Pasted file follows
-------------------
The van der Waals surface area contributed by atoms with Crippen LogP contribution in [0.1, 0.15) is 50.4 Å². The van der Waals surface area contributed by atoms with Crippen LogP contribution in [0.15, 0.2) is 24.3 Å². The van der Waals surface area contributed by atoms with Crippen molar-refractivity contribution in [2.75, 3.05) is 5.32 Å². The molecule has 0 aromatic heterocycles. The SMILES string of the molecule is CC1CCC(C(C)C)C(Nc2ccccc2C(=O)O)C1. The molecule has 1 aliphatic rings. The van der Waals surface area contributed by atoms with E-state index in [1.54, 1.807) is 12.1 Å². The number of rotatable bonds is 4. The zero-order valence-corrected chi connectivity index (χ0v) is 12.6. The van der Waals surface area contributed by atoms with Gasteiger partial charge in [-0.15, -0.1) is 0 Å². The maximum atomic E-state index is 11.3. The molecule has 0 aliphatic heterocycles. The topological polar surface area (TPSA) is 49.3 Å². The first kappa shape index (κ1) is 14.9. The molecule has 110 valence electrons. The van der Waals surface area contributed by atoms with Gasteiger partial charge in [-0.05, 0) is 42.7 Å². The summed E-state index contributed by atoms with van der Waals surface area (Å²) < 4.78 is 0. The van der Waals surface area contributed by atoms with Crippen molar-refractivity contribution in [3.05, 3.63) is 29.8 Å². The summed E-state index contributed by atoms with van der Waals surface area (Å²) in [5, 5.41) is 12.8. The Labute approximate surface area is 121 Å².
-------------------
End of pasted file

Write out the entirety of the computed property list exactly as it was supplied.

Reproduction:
The van der Waals surface area contributed by atoms with Crippen LogP contribution in [0.1, 0.15) is 50.4 Å². The van der Waals surface area contributed by atoms with Crippen LogP contribution in [0.15, 0.2) is 24.3 Å². The van der Waals surface area contributed by atoms with Crippen molar-refractivity contribution in [2.75, 3.05) is 5.32 Å². The molecule has 0 aromatic heterocycles. The SMILES string of the molecule is CC1CCC(C(C)C)C(Nc2ccccc2C(=O)O)C1. The molecule has 1 aliphatic rings. The van der Waals surface area contributed by atoms with E-state index in [1.54, 1.807) is 12.1 Å². The number of rotatable bonds is 4. The zero-order valence-corrected chi connectivity index (χ0v) is 12.6. The van der Waals surface area contributed by atoms with Gasteiger partial charge in [-0.15, -0.1) is 0 Å². The maximum atomic E-state index is 11.3. The molecule has 0 aliphatic heterocycles. The topological polar surface area (TPSA) is 49.3 Å². The first kappa shape index (κ1) is 14.9. The molecule has 110 valence electrons. The van der Waals surface area contributed by atoms with Gasteiger partial charge in [-0.05, 0) is 42.7 Å². The summed E-state index contributed by atoms with van der Waals surface area (Å²) < 4.78 is 0. The van der Waals surface area contributed by atoms with Crippen molar-refractivity contribution in [3.05, 3.63) is 29.8 Å². The summed E-state index contributed by atoms with van der Waals surface area (Å²) in [5, 5.41) is 12.8. The Labute approximate surface area is 121 Å².